Genres: Fantasy, Young Adult, Romance
This book got intensively hyped up in the bookish community, and I was so very curious about a retelling of Mulan set in a fantasy Japan. I simply had to see what the fuss was about. All I have to say is – I’m addicted. Okay, that’s not all I have to say, but it does sum up my feelings pretty well. Now that I am done with Flame in the Mist, I can’t believe I didn’t read it slower, and I am so happy it’s a series.
Synopsis from Goodreads:
The only daughter of a prominent samurai, Mariko has always known she’d been raised for one purpose and one purpose only: to marry. Never mind her cunning, which rivals that of her twin brother, Kenshin, or her skills as an accomplished alchemist. Since Mariko was not born a boy, her fate was sealed the moment she drew her first breath.
So, at just seventeen years old, Mariko is sent to the imperial palace to meet her betrothed, a man she did not choose, for the very first time. But the journey is cut short when Mariko’s convoy is viciously attacked by the Black Clan, a dangerous group of bandits who’ve been hired to kill Mariko before she reaches the palace.
The lone survivor, Mariko narrowly escapes to the woods, where she plots her revenge. Dressed as a peasant boy, she sets out to infiltrate the Black Clan and hunt down those responsible for the target on her back. Once she’s within their ranks, though, Mariko finds for the first time she’s appreciated for her intellect and abilities. She even finds herself falling in love—a love that will force her to question everything she’s ever known about her family, her purpose, and her deepest desires.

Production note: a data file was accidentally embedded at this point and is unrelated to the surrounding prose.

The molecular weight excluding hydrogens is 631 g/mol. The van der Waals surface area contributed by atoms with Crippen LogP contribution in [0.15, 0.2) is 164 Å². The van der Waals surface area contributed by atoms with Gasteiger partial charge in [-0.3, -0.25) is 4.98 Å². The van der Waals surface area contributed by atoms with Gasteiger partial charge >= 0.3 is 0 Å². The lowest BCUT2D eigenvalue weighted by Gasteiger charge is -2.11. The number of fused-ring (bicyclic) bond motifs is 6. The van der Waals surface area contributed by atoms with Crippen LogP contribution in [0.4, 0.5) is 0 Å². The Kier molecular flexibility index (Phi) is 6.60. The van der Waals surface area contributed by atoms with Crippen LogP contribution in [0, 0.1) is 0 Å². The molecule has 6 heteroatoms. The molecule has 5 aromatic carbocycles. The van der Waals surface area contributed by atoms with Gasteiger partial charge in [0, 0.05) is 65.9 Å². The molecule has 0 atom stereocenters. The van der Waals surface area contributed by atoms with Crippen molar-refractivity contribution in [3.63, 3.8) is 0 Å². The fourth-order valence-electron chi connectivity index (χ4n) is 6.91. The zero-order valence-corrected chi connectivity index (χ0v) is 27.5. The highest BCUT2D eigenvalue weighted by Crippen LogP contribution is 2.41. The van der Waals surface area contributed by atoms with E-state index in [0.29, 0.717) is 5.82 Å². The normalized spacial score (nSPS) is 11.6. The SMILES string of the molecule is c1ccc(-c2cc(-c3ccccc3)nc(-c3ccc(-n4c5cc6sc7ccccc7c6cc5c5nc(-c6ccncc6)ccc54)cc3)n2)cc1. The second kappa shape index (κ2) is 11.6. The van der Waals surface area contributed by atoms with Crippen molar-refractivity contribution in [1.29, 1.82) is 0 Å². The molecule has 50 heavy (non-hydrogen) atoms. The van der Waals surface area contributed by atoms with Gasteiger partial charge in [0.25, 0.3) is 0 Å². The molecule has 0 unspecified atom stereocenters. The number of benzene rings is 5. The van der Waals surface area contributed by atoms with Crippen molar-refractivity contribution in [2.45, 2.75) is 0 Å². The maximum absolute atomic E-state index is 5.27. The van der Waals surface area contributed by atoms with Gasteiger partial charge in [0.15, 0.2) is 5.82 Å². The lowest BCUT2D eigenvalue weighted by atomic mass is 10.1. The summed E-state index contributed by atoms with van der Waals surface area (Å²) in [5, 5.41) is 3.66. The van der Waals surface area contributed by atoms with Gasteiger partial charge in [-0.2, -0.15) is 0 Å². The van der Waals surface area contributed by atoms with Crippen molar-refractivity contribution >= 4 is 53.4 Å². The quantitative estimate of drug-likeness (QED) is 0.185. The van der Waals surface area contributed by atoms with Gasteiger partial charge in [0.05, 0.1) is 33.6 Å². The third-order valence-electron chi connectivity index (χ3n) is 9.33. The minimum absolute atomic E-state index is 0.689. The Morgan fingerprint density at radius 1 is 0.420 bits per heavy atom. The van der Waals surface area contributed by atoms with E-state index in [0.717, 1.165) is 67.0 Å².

First of all, as you can see from the synopsis, it’s not a retelling of Mulan at all, and I am not sure why this rumor spread. Mariko is from Japan and not China, and she doesn’t go to war. The similarities end with both Mariko and Mulan disguising themselves as boys in order to fight for what they believe. In the case of Mulan, the safety of her family. For Mariko, truth and freedom.
The writing style of this book was very pleasant to read, beautiful and full of metaphors. I loved the Japanese mythology, which gave the book such a wonderfully magical and lush feeling. The plot does get slower after the first third, but it picks up pace by the last and becomes impossible to put down. I was also surprised by how this book touches on feminist issues with not so much as a moment’s hesitation.
Only small things bothered me about this novel: the “I’m not like other girls” trope, some decisions Mariko makes which are a bit senseless to me, how much we’re told she’s “smart and weird” instead of shown how smart and weird she is, the unconvincing romance. However, for me the merits of Flame in the Mist by far outweigh its flaws.
The characters were another really positive aspect – every single one of them was complex, had a backstory and were not too black-and-white. They all hide secrets. I want to know what happens to each and every one, I want to see where their choices, machinations and luck lead and I am sure I will devour the next books – I drank this first volume as if it was water.
Verdict: If you enjoy young adult fantasy, this is a must-read. The world building is wonderful and the characters are so well-crafted you’ll be immersed in the story from the very first page.